Whether I’m flying or driving, a pilot always happy to pass a small airport. Here was the Winfield, KS airport (KWLD):

This is a beautiful time of year in Kansas. The freshly-cut wheat fields are still a vibrant yellow. Other crops make a bright green, and colors just pop from the sky. A camera can’t do it justice.

They enjoyed the museum, and then Oliver wanted to find something else to do before we returned to the airport for dinner. A little exploring yielded the beautiful and shady Garfield Park, complete with numerous old stone bridges.

Of course, the hit of any visit to Enrique’s is their “ice cream tacos” (sopapillas with ice cream). Here is Oliver polishing off his.

They had both requested sightseeing from the sky on our way back, but both fell asleep so we opted to pass on that this time. But you know, Oliver slept through the landing, and I had to wake him up when it was time to go. I always take it as a compliment when a 6-year-old sleeps through a landing!

Most small airports have a bowl of candy setting out somewhere. Jacob and Oliver have become adept at finding them, and I will usually let them “talk me into” a piece of candy at one of them. Today, after we got back, they were intent at exploring the small gift shop back home, and each bought a little toy helicopter for $1.25. They may have been too tired to enjoy it though.

They’ve been in bed for awhile now, and I’m still smiling about the day. Time goes fast when you’re having fun, and all three of us were. It is fun to see them inheriting my sense of excitement at adventure, and enjoying the world around them as they go.

The lady at the museum asked how we had heard about them, and noticed I drove up in an airport car (most small airports have an old car you can borrow for a couple hours for free if you’re a pilot). I told the story briefly, and she said, “Wow. You flew out to this small town just to spend some time?” “Yep.” “Wow, that’s really neat. I don’t think we’ve ever had a visitor like you before.” Then she turned to the boys and said, “You boys are some of the luckiest kids in the world.”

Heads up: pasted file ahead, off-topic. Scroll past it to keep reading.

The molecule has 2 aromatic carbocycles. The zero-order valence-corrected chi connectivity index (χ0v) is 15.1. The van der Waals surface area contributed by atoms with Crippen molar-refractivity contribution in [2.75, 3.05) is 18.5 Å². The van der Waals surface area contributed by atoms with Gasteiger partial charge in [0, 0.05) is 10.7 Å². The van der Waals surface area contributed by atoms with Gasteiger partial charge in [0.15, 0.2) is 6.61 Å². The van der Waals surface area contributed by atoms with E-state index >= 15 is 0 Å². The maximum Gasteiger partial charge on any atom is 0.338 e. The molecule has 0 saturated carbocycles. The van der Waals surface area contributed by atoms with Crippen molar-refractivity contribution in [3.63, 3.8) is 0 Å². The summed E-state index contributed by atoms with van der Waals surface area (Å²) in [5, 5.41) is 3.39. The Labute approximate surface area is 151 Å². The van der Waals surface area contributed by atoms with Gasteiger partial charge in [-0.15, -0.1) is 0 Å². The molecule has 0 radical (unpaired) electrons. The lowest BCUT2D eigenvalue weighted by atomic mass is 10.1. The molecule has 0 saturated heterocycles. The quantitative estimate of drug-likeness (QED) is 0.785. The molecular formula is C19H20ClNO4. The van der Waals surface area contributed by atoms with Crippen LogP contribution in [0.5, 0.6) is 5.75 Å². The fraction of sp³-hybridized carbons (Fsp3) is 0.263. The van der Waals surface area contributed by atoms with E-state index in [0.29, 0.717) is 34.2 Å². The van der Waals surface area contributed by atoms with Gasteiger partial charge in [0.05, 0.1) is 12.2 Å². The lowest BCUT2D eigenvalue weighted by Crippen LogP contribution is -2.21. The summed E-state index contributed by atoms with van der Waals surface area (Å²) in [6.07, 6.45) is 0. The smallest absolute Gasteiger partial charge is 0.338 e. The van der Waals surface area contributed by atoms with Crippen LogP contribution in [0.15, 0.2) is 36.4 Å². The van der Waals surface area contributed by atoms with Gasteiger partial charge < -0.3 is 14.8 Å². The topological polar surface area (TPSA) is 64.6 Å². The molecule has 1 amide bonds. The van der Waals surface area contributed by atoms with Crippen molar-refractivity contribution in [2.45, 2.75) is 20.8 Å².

And I can’t help but feel like the luckiest dad in the world.

Jonathan McDowell: Hire me!

28 June, 2016 - 05:21

It’s rare to be in a position to be able to publicly announce you’re looking for a new job, but as the opportunity is currently available to me I feel I should take advantage of it. That’s especially true given the fact I’ll be at DebConf 16 next week and hope to be able to talk to various people who might be hiring (and will, of course, be attending the job fair).

I’m coming to the end of my Masters in Legal Science and although it’s been fascinating I’ve made the decision that I want to return to the world of tech. I like building things too much it seems. There are various people I’ve already reached out to, and more that are on my list to contact, but I figure making it more widely known that I’m in the market can’t hurt with finding the right fit.

  • Availability: August 2016 onwards. I can wait for the right opportunity, but I’ve got a dissertation to write up so can’t start any sooner.
  • Location: Preferably Belfast, Northern Ireland. I know that’s a tricky one, but I’ve done my share of moving around for the moment (note I’ve no problem with having to do travel as part of my job). While I prefer an office environment I’m perfectly able to work from home, as long as it’s as part of a team that is tooled up for disperse workers - in my experience being the only remote person rarely works well. There’s a chance I could be persuaded to move to Dublin for the right role.
  • Type of role: I sit somewhere on the software developer/technical lead/architect spectrum. I expect to get my hands dirty (it’s the only way to learn a system properly), but equally if I’m not able to be involved in making high level technical decisions then I’ll find myself frustrated.
  • Technology preferences: Flexible. My background is backend systems programming (primarily C in the storage and networking spaces), but like most developers these days I’ve had exposure to a bunch of different things and enjoy the opportunity to learn new things.